University of Manitoba sociology Prof. Jane Ursel has been analysing data on Winnipeg sexual assaults in a study geared toward improving police investigation and Crown prosecution of sexual assault cases. She presented during the seminar a preliminary analysis of data gathered in 2015 and 2016. Of the sexual assault cases reported in those years, 614 involved adult complainants and 348 young victims aged 12-17. Perpetrators were mostly adults rather than peers in the youth cases. Only seven per cent of the sexual assaults were committed in the context of domestic violence. Violent relationships where the victim is also sexually assaulted tend to be more lethal but reporting of such sexual assaults is rare. When it occurs, the victims tend to be very committed to following the case through for their own protection, Ursel said.
Law reforms created three levels of sexual assault in Canada. Level 1 is a sexual assault with minor or no physical injuries. Level 2 is sexual assault using a weapon or causing physical harm while Level 3 includes extreme violence such as maiming victims or endangering their lives. Winnipeg Police Insp. Blunden clarified that Level 1 includes a large spectrum of sexual assaults ranging from a sexual touch to non-consensual sexual intercourse.
Ursel questioned the law reform on the basis that penetration is much more traumatic than some other Level 1 offences but Busby said proving penetration can be a barrier to conviction in those countries that still focus on that issue.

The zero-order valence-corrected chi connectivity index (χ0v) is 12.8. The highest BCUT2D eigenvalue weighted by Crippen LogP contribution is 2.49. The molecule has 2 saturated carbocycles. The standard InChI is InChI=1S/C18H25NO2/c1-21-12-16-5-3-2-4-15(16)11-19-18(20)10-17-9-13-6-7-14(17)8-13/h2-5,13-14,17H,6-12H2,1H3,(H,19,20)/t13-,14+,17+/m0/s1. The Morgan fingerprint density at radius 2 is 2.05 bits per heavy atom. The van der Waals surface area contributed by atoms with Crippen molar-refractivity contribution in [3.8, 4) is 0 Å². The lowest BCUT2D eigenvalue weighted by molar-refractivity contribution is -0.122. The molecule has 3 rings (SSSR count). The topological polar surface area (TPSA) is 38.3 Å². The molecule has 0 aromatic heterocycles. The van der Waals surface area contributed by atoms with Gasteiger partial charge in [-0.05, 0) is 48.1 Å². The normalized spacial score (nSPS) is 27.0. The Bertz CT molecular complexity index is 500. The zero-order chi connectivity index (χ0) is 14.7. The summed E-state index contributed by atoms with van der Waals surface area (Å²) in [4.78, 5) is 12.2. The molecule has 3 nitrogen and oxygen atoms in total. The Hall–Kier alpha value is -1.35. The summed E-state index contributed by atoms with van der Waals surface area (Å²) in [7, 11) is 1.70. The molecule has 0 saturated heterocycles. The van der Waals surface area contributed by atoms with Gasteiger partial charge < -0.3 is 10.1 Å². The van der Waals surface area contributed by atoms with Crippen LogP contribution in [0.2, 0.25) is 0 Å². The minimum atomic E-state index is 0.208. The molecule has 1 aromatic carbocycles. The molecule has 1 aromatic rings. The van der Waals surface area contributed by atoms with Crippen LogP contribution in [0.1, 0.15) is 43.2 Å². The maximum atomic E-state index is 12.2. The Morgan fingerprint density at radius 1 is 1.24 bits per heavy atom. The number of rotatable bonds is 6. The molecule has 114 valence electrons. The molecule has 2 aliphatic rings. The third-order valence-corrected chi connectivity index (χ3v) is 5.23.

Ursel’s data shows that people between 18 and 24 are most often sexually assaulted. 42 per cent of reported cases were perpetrated by strangers because ‘‘people are less likely to report on someone they know,” Ursel said. Perpetrators often seek out people who have vulnerabilities that might make them less likely to report the offence. Such vulnerabilities include mental illness, addictions, physical illness or intellectual disability. Blunden noted that the police analyze data to check for similar incidents so they can figure out the mode of operation of serial predators. He warned university students in the audience not to accept free drinks or walk away from their drink at a bar or party because he frequently interviews victims whose drinks were spiked with drugs. “It happens all the time.”
The highest attrition for sexual assault cases is due to the victims choosing not to proceed, Ursel reported. Winnipeg police are working on improving outreach and culturally appropriate referrals in order to change this. Historically, Indigenous people have been distrustful of the police but more than half of sexual assaults reported to Winnipeg police involved an Indigenous victim. Sadly, Indigenous women are more likely to be unable to identify suspects, drop cases and suffer more severe sexual assaults.
Why is it difficult for police to record the ethnicity of victims?
Questions on ethnicity are sensitive and can create distrust. The solution is to be careful about when police ask the question. The ethnicity of perpetrators is easier to capture.
What did police find most surprising in the data analysis?
The percentage of victims who declined to proceed with the case is particularly alarming and it shows that the police need to make it easier for victims to come forward and carry through with a case.
Listen to podcasts from seminars in this series.